#RozTaughtMe: Post 1 – The Big Book of… Grammar!

#RozTaughtMe: Post 1 – The Big Book of… Grammar!

Over the next several weeks, join us in a celebration of the legacy of Dr. Rozlyn Linder. Our colleague, friend, and important voice in literacy education. While we continue to mourn her passing this past December;her teaching, vision, and work lives on and inspires.

For each post, we will reference her books, workshops, and conversations in the specific ways we are using them today.

We know Roz’s work influenced so many of you, too, and so we invite you to write your own #RozTaughtMe post. We suggest your post structure may go like this:

  • Capture Roz’s work (a strategy, method, chart, writing lesson, etc)
  • Share how you have used it or how it has inspired your teaching
  • Invite others to try it out as well

Please link your posts in the comments section of any #RozTaughtMe post on this site and/or share on Twitter and Facebook. We will round up and re-blog some of your posts as guests posts here on our Community blog.

#RozTaughtMe post by Heather Rocco, member of The Educator Collaborative

The Big Book of…Grammar!

Two years ago, Heinemann published The Big Book of Details: 46 Moves for Teaching Students to Elaborate, Roz Linder’s fantastic professional text that provides educators more teaching tools than even the title suggests.

Yes, the book teaches us how to show students to add more details to their writing, and it does so brilliantly. As I have used the book in my work, though, I have also used Roz’s lessons to teach grammar.

I know…grammar instruction.  Bleh.

However, Roz brings (what could be boring work) to life through the use of multiple mentor sentences from a variety of authors. For each of the 46 teaching moves, Roz includes a “What Does This Move Look Like in Writing?” section, a small collection culled from professional writers to show the elaboration in action.

Photo from page 71 “Move 3: Details That Dance – Time Markers”

Sometimes these model sentences use the same grammar technique, and those are the times I spring into grammar mode. In the section called “Details that Dance,” Roz explains several moves that use a specific grammar pattern.  In her explanation of this section Roz writes, “many of the details focus on sentence structures and ways to organize and reveal action.” In other words, this section shows writers how to use the architecture of sentences (a.k.a. grammar!) to make their stories come alive.

I suspect Roz may have purposefully avoided using the phrase “grammar instruction” because, well, see above (bleh!), but in her explanations of teaching the moves she notes several opportunities to name the grammatical technique.

Let’s look at one example.  In Move 3 (71) of “Details that Dance,” Roz explains how writers use “time markers” to situate a reader in a time in history, time of day, or time of year.  She offers several examples from published books to model this move. One is from Ruby Bridges’ book, Through My Eyes.  She also includes a sentence from Avi’s novel, Sophia’s War.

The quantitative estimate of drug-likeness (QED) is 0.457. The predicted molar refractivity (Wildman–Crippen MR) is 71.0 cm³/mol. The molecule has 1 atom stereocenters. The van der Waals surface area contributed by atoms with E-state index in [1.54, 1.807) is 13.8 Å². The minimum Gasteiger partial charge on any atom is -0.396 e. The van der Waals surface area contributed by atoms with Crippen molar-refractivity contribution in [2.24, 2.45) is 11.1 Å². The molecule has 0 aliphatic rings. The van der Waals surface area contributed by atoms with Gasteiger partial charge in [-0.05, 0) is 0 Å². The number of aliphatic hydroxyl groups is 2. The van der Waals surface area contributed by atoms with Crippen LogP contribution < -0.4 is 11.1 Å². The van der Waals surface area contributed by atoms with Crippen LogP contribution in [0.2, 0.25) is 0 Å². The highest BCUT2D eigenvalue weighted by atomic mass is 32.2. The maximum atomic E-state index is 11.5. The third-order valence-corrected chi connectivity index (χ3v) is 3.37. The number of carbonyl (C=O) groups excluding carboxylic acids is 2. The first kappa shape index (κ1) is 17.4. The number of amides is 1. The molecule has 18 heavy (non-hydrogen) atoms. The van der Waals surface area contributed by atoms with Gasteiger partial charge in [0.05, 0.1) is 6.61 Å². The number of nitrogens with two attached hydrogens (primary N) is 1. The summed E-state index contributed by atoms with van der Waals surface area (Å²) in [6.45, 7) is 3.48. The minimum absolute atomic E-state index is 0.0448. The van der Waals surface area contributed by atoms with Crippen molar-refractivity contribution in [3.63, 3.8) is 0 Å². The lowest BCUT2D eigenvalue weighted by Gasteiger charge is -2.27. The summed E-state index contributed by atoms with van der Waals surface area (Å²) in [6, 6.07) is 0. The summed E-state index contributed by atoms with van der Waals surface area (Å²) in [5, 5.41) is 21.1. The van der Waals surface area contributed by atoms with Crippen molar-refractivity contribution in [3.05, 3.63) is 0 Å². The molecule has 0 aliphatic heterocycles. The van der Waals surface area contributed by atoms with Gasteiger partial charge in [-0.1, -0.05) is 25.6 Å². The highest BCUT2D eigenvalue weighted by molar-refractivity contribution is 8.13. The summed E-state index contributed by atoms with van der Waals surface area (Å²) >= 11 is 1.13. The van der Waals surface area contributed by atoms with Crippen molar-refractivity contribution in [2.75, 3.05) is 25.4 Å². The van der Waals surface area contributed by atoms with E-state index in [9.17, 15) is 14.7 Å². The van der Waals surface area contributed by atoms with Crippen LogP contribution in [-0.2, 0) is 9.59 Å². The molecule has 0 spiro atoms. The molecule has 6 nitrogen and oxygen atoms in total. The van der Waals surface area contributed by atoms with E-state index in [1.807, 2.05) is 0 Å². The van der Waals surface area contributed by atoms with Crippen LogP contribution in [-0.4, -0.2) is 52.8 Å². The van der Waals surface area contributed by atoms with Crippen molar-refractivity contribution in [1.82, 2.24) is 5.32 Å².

On page 72, Roz explains “authors use prepositional phrases and a few adverbial phrases” in these model sentences.  Roz notes that teachers may choose to give students these grammatical terms during the lesson to help them “understand what phrases are.”


How I’ve Used Roz’s Work

In my teaching, I have modified her suggestion a bit, combining Roz’s elaboration lesson with an instructional method for teaching grammar that I learned from Jeff Anderson.

Here’s what it looks like:

After following Roz’s steps for introducing this move (72-73), I ask students to look again and notice what grammar tools the writer uses. Following Jeff Anderson’s model of using mentor sentences to teach grammar, I ask students to share what they notice, guiding them through a conversation about the importance of using a comma to set off the introductory phrase.

Photo from page 72 “Move 3: Details That Dance – Time Markers”

My goal is for students to notice and understand how the comma is used so they know when to use it in their own writing. As I work with students using the guided practice for time markers (73-74), I also remind students to use the comma just as we noticed them in the mentor sentences composed by Ruby Bridges and Avi.

As I conference with students, we take a minute and check our introductory phrase commas, too!  Students self-edit, as well as peer edit, for this grammar skill.

Try It!

As you use Roz’s Big Book of Details: 46 Moves for Teaching Writers to Elaborate, you will undoubtedly discover many ways you can extend the lessons (as Roz encourages you to do in her book).

Dr. Roz Linder has provided us a tremendous resource in this and all her professional texts.  I am so grateful to always have her wisdom nearby me on my bookshelf.


Please share your own #RozTaughtMe posts by linking to them in the comments below.


One comment

  1. I love this! I had to go back to my copy and look more closely at that section because I missed the clear grammar connections. Right there on page 72, Roz mentions how the mentor sentence authors used “prepositional phrases and a few adverbial phrases.” My eyes glaze over at grammar talk sometimes (the “bleh” factor, yes), but combining Jeff Anderson’s work with Roz’s makes SO much sense. Thank you!